There’s another scene in Six Feet Under when Claire’s aunt sees her open a letter and get rejected from an artist residency. She says well maybe you’re not really an artist, a weird thing to say as getting into a residency has nothing to do with it and probably lots of “artists” get residencies but aren’t really artists. Plus she told Claire she was an artist a few years before that. Claire reacts in a weird way. I can’t remember what she says but her aunt isn’t convinced. I know I saw the whole thing back when it came out, but I forgot most of it and had believed Claire was an artist until she started getting too into having a show and not being honest about her idea origins. I suddenly realized I was projecting. Maybe Claire isn’t an artist. I would have told the aunt that she was wrong that of course I was an artist and that artists make art to live and live to make art, not meaning to make a living out of it, but that it keeps you living in the bad times and in the good times it’s one of the big reasons to live. I’m in a closet most of my day but making more art than before the quarantine.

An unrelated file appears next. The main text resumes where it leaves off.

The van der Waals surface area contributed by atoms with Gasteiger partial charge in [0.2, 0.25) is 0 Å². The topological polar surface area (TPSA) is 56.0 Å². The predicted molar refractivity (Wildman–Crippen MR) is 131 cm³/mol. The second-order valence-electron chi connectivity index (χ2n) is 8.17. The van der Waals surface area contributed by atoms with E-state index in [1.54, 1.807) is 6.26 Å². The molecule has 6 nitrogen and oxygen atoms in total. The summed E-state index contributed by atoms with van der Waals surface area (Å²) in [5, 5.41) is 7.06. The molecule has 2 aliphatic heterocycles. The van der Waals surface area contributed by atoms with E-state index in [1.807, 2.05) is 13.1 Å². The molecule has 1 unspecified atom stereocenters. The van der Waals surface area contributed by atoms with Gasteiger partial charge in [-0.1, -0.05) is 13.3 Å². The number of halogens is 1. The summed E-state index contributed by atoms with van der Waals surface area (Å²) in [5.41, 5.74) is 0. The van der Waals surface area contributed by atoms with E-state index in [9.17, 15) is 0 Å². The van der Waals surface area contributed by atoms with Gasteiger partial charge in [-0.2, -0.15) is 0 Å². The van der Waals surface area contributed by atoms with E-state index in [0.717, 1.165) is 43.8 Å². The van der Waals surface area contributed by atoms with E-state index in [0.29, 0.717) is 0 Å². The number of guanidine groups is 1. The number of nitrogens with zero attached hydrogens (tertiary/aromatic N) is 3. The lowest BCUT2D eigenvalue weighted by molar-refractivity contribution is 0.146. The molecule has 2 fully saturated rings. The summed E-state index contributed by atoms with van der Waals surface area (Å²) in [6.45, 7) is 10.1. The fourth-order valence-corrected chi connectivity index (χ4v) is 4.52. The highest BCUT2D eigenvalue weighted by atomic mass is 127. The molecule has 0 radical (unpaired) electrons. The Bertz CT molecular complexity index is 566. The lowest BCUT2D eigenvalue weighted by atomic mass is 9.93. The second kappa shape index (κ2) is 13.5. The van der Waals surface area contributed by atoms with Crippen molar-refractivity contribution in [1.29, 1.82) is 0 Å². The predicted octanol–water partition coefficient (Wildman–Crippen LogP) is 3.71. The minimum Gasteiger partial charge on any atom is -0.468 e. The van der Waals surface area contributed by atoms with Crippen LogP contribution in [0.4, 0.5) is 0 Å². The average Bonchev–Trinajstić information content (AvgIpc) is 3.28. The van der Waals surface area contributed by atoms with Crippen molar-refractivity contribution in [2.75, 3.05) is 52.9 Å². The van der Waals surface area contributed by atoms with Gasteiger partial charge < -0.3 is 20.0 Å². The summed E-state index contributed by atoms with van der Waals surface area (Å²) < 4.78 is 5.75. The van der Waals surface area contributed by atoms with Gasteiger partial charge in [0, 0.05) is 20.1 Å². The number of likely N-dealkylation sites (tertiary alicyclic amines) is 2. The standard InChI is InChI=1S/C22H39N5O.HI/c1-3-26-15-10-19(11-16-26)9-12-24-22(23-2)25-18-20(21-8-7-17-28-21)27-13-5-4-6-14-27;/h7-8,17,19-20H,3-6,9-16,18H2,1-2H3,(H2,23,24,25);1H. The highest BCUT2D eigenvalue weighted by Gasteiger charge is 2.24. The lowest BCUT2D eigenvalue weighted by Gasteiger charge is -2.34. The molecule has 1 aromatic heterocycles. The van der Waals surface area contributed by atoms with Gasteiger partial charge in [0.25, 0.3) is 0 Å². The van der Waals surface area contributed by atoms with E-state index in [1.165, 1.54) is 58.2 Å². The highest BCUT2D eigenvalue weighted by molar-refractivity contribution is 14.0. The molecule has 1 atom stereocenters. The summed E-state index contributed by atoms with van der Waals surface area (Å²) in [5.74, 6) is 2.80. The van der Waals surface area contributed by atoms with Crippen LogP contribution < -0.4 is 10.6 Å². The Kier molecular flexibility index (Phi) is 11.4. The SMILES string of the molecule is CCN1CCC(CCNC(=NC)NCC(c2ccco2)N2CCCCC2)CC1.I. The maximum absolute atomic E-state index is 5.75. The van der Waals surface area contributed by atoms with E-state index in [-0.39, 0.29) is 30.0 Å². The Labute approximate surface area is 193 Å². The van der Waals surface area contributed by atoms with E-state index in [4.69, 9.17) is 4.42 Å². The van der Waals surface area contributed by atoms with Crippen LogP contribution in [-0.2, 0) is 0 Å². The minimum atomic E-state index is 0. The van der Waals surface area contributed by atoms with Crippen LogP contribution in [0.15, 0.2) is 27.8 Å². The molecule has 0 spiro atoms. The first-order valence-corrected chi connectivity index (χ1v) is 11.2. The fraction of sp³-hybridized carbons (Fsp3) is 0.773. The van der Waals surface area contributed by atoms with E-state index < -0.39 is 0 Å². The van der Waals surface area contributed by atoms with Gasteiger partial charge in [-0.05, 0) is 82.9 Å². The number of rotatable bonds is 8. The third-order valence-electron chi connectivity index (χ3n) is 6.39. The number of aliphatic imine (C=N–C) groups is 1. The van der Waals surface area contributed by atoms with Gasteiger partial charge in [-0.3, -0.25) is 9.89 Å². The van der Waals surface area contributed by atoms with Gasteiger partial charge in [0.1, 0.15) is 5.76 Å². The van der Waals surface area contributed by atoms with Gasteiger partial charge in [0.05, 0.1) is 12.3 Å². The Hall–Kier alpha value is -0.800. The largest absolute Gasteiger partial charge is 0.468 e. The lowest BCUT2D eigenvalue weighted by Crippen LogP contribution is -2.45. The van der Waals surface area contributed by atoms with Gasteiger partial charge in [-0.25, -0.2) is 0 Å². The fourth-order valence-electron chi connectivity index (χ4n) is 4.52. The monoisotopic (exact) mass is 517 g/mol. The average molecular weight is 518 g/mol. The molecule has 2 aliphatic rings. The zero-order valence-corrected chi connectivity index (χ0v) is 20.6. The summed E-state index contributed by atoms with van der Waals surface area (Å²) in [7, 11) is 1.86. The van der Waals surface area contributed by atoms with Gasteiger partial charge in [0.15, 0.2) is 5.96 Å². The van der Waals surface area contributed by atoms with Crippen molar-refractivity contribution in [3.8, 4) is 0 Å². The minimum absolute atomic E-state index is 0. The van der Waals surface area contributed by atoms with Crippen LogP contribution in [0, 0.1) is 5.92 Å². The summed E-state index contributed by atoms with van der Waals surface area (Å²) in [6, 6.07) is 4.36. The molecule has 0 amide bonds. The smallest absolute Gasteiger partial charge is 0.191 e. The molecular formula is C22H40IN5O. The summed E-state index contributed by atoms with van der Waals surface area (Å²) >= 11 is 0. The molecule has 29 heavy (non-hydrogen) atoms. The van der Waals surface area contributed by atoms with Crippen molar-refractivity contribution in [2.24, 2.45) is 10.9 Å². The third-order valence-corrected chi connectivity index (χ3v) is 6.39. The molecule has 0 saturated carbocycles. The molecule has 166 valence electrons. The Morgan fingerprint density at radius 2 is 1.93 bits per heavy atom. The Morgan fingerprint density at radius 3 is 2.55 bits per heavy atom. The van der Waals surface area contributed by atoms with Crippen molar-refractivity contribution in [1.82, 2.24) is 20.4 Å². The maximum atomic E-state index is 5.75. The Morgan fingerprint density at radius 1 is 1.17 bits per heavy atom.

Anyway I maybe have made peace that my art will never be as good as or recognized like Susan Rothenberg, but I will still die an artist. It’s who you are, not whom you decide to be or even who you become. It may have taken me my first 20 years to stumble on the fact that I’m an artist/painter/draw-er, but nothing stopped me from doing it and I haven’t stopped doing it. I see Rothenberg as a fallen comrade, even though she’s famous.